A bill seeking to prohibit the importation of fake goods into Nigeria yesterday scaled second reading in the Senate.
Such fake goods targeted by the bill are unauthorised or illegally manufactured, reproduced, altered or distributed products associated with abuse of recognised intellectual property right, such as trademark, patents, design or copyright in goods.
Among fake goods to be prohibited are counterfeited and pirated currencies, apparel, consumer electronics, automotive parts, pharmaceuticals, foods and drinks and chemicals among others.
The bill tagged “Counterfeit Goods Bill 2021” was sponsored by Senator Ibikunle Amosun (APC, Ogun Central).
Leading debate on the principles of the bill, Amosun, was quoted in a statement to have said the bill which was read for the first time on Tuesday, 6th July, 2021, was a 26-Clause legislative proposal.
According to him, it provides for the prohibition of manufacturing, production, possession, and distribution of counterfeit goods.
“It simplifies the process of laying complaints by persons interested in protected goods that are counterfeited and provides an enhanced enforcement capacity.
“The bill also provides for administration of criminal investigation; and seeks to make prosecution a lot less cumbersome so as to provide effective control of counterfeit goods in the country.
“While the Customs Service is further empowered to check and control imported counterfeit goods, the police is given the power to demand information for efficient crime prevention and prosecution”, the lawmaker said.
Amosun lamented that over the years, Nigeria had become a major destination for counterfeit and pirated goods and a significant transit route to other West African countries.
“The growing number of counterfeit goods in the country is a major threat and challenge for businesses, consumers and the economy.
“In fact, it is difficult to put an exact value or loss occasioned by counterfeiting, as there are no accurate figures on the number of counterfeited goods, type of goods or the volume of its sales”, he added.
The bill after consideration was referred by the Senate President, Ahmad Lawan, to the Committee on Trade and Investments for further legislative work.
he Committee was given four weeks to report back to the chamber in plenary.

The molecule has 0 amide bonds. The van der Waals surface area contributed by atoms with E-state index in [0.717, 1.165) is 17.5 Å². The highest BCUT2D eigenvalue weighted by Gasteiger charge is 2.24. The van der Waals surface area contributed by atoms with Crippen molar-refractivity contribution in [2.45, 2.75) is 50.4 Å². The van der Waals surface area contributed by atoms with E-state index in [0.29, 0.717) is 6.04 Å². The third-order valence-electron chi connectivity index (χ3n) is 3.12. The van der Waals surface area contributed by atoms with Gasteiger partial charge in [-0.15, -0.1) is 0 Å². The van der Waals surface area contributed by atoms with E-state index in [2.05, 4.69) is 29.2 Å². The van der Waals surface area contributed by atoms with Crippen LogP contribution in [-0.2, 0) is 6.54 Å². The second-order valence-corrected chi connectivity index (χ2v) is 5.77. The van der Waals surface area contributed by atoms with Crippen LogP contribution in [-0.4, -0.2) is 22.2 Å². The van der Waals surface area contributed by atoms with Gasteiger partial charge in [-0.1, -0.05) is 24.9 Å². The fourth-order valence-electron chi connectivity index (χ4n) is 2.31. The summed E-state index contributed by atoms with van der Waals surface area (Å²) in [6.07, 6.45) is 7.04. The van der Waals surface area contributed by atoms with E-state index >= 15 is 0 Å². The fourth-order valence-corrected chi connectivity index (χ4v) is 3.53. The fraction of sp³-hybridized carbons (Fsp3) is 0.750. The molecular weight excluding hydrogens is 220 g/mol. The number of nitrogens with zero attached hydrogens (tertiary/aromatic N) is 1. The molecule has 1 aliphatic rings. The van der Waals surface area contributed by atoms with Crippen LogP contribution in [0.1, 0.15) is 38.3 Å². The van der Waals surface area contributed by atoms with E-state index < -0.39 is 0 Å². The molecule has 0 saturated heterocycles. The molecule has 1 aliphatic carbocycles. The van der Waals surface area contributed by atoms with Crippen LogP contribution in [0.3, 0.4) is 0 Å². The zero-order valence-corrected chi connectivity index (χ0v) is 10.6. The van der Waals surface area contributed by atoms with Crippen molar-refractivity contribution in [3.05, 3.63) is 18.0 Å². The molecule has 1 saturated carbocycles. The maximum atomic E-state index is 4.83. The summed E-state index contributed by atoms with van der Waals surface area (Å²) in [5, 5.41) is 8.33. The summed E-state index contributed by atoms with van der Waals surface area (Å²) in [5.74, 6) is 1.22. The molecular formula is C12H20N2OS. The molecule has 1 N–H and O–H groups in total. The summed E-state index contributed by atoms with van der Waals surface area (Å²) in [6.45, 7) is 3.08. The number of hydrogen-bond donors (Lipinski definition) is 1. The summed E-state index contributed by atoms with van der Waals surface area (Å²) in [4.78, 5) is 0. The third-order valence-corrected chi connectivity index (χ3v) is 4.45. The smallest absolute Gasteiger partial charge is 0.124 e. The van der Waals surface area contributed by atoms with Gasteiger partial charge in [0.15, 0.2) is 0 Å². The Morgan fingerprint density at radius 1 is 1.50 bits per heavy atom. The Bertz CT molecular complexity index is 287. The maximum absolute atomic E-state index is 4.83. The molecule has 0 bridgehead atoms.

Meanwhile, the President of the Senate, Ahmad Lawan, yesterday said efforts by the federal government to prioritise the safety and security of private sector investments across the country would guarantee an improved economy for Nigeria.
Lawan stated this yesterday, in his remarks moments after the upper chamber considered a bill to enact the Public-Private Partnership Regulatory Commission Bill 2021.
The bill which scaled second reading during plenary was sponsored by Senator Muhammad Adamu Aliero (APC, Kebbi Central).
According to the Senate President, the provision of a safe environment which allows ease of doing business would encourage public-private partnerships needed to drive investments and develop the various sectors of the economy.
He, therefore, called on the executive to ensure that the Public-Private Partnership Regulatory Commission bill, is assented into law when eventually passed by the National Assembly.
A statetement quoted Lawan to have added, “Let me say that our country at this point and, indeed, at any point, should embark on public private partnership to ensure that we free our scarce resources for social development, particularly education and health, and similar sub-sectors.
“I believe that at this point in our history, with very limited resources, we need to encourage the private sector to participate in the development of infrastructure in our country.
“[And] of course, this is the practice, but one thing is clear, that we have to provide a convenient and safe environment for the public and private sector to be convinced that their investments would provide the kind of return that they aspire to get, and that there’s the legal framework to protect their investments.
“No matter how hard we wish to encourage the private sector to participate in our economy, if the investments do not appear to be fully protected, or they feel unsafe, we will be disappointed.
“So, I believe that this is a very important bill. And it is for us in government – both the executive and the legislature – particularly the two arms government, to work hard to provide the kind of climate of ease of doing business, security and safety to promote and protect private sector investments in our country.
“I believe that Nigeria has the kind of population that will encourage any private sector investment to come.
“What may be a setback at the moment, is the security challenge that we face, but thank God we are doing well and would continue to do so, but this is one bill that all of us in the legislature and executive arm of government would like to see become a law that will also be fully implemented for the benefit of our country.”
Senator Aliero, in his lead debate on the Public-Private Partnership Regulatory Commission Bill 2021, said the piece of legislation seeks to repeal the Infrastructure Concession Regulatory Commission (Establishment) Act 2005 and enact the Public Private Partnership Regulatory Commission Bill 2021.
Source link : https://allafrica.com/stories/202111250313.html
Author : This Day
Publish date : 2021-11-25 09:18:51